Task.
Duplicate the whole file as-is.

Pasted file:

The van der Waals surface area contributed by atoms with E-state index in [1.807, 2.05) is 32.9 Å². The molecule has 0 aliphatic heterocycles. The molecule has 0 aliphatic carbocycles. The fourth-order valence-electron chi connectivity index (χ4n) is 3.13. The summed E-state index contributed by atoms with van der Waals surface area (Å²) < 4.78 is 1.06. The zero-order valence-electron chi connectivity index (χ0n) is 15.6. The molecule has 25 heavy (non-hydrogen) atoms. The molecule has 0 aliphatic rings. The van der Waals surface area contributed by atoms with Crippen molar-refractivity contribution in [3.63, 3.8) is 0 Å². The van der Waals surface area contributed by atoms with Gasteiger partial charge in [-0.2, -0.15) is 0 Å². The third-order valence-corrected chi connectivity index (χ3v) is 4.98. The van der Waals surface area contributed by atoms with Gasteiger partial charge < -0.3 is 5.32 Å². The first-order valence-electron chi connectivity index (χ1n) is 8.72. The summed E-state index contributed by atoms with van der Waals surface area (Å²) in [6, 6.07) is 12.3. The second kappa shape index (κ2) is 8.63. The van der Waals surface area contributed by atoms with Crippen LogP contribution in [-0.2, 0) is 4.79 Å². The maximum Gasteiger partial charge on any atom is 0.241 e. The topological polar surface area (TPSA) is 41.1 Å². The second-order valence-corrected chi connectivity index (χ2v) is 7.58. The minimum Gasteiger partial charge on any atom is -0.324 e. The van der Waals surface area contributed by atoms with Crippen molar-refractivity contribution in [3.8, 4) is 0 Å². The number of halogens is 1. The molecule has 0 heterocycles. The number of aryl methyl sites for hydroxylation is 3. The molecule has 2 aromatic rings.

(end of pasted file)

The van der Waals surface area contributed by atoms with E-state index in [1.807, 2.05) is 32.9 Å². The molecule has 0 aliphatic heterocycles. The molecule has 0 aliphatic carbocycles. The fourth-order valence-electron chi connectivity index (χ4n) is 3.13. The summed E-state index contributed by atoms with van der Waals surface area (Å²) < 4.78 is 1.06. The zero-order valence-electron chi connectivity index (χ0n) is 15.6. The molecule has 25 heavy (non-hydrogen) atoms. The molecule has 0 aliphatic rings. The van der Waals surface area contributed by atoms with Crippen molar-refractivity contribution in [3.63, 3.8) is 0 Å². The van der Waals surface area contributed by atoms with Gasteiger partial charge in [-0.2, -0.15) is 0 Å². The third-order valence-corrected chi connectivity index (χ3v) is 4.98. The van der Waals surface area contributed by atoms with Gasteiger partial charge < -0.3 is 5.32 Å². The first-order valence-electron chi connectivity index (χ1n) is 8.72. The summed E-state index contributed by atoms with van der Waals surface area (Å²) in [6, 6.07) is 12.3. The second kappa shape index (κ2) is 8.63. The van der Waals surface area contributed by atoms with Crippen LogP contribution in [-0.2, 0) is 4.79 Å². The maximum Gasteiger partial charge on any atom is 0.241 e. The topological polar surface area (TPSA) is 41.1 Å². The second-order valence-corrected chi connectivity index (χ2v) is 7.58. The minimum Gasteiger partial charge on any atom is -0.324 e. The van der Waals surface area contributed by atoms with Crippen molar-refractivity contribution in [3.8, 4) is 0 Å². The number of halogens is 1. The molecule has 0 heterocycles. The number of aryl methyl sites for hydroxylation is 3. The molecule has 2 aromatic rings.